East Anglia’s rapeseed surplus is heading for export markets
- Credit: Ian Burt
After the success of the second memorable harvest in a row, grain marketers are stepping up their efforts to find export customers for the UK's surplus.
And while wheat and barley might dominate the trading, the oilseed rape crop is still a significant part of East Anglia's rotation – although analysts predict its volumes could decline sharply next year.
The UK's oilseed rape production this year is estimated at 2.3m tonnes, with an exportable surplus of 300,000 tonnes – of which 120,000 tonnes has already left our shores.
This week, a 2,500-tonne vessel was loaded at King's Lynn docks which was the fifth boat of the season to leave laden with rapeseed sold by grain co-operative Openfield, all headed to the European hub at Rotterdam.
But according to Defra's harvest analysis, this year's crop is 5.3pc smaller than last year's, reflecting a lower planted area in the wake of the 2012 ban on neonicotinoids pesticides due to concerns over their potential impact on bee health.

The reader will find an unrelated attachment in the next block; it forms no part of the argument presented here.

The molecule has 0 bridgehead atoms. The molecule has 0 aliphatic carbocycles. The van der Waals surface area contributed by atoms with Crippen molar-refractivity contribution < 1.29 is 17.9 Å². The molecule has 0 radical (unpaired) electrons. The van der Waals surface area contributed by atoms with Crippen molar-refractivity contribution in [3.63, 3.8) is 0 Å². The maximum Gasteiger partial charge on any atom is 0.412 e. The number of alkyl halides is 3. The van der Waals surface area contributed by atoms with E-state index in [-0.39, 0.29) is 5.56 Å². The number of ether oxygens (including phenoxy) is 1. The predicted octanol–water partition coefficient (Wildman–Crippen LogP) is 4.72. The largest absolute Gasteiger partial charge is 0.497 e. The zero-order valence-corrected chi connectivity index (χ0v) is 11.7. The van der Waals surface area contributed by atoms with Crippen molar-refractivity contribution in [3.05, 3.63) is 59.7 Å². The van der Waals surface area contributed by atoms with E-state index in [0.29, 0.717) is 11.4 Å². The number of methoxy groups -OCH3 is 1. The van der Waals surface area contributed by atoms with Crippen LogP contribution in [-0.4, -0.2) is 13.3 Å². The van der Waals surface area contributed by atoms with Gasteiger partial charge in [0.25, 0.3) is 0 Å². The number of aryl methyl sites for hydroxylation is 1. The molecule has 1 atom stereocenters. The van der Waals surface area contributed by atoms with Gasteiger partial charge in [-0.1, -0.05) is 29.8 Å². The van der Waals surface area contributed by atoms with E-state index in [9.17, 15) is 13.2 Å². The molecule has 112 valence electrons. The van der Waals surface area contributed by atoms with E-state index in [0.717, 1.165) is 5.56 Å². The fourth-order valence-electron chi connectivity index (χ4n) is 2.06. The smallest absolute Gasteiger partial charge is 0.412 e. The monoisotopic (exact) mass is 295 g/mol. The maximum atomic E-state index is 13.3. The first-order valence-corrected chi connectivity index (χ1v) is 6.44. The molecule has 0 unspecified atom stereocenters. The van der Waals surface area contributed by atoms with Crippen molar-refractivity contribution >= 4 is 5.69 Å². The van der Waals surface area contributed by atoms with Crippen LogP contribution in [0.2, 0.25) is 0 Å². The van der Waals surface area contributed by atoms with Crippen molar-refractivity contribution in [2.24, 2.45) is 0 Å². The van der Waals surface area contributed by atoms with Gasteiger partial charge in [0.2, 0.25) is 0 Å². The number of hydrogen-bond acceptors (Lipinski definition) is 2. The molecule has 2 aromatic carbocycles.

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And Norfolk-based purchasing co-operative Anglia Farmers, which supplies about 10pc of the nation's oilseed rape seed, has reported a decline in sales which suggested next year's crop could drop by a further 10-15pc.
Traders hope the reduction in supply could prompt a recovery in prices for the next harvest.
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Andy Austin, farm business manager at Openfield's office in Bressingham, near Diss, said: 'We have had a successful start to the season moving rapeseed out of the country, but shipping the remaining surplus will help underpin domestic prices.
'Our relationship with ABP (Associated British Ports) and the King's Lynn facility is a very strong one and we hope to be able to make further sales as the season progresses.
'With the anticipated UK crop area dropping once again for next season, we would hope that this will help prices for harvest 2016.'
A spokesman for ABP, which operates the facility at King's Lynn, said there had been a 45pc increase in wheat and barley exports to short-sea destinations this year, following equipment upgrades which have doubled handling speeds at the terminal. But he said there had been 'no significant change' to rapeseed volumes.
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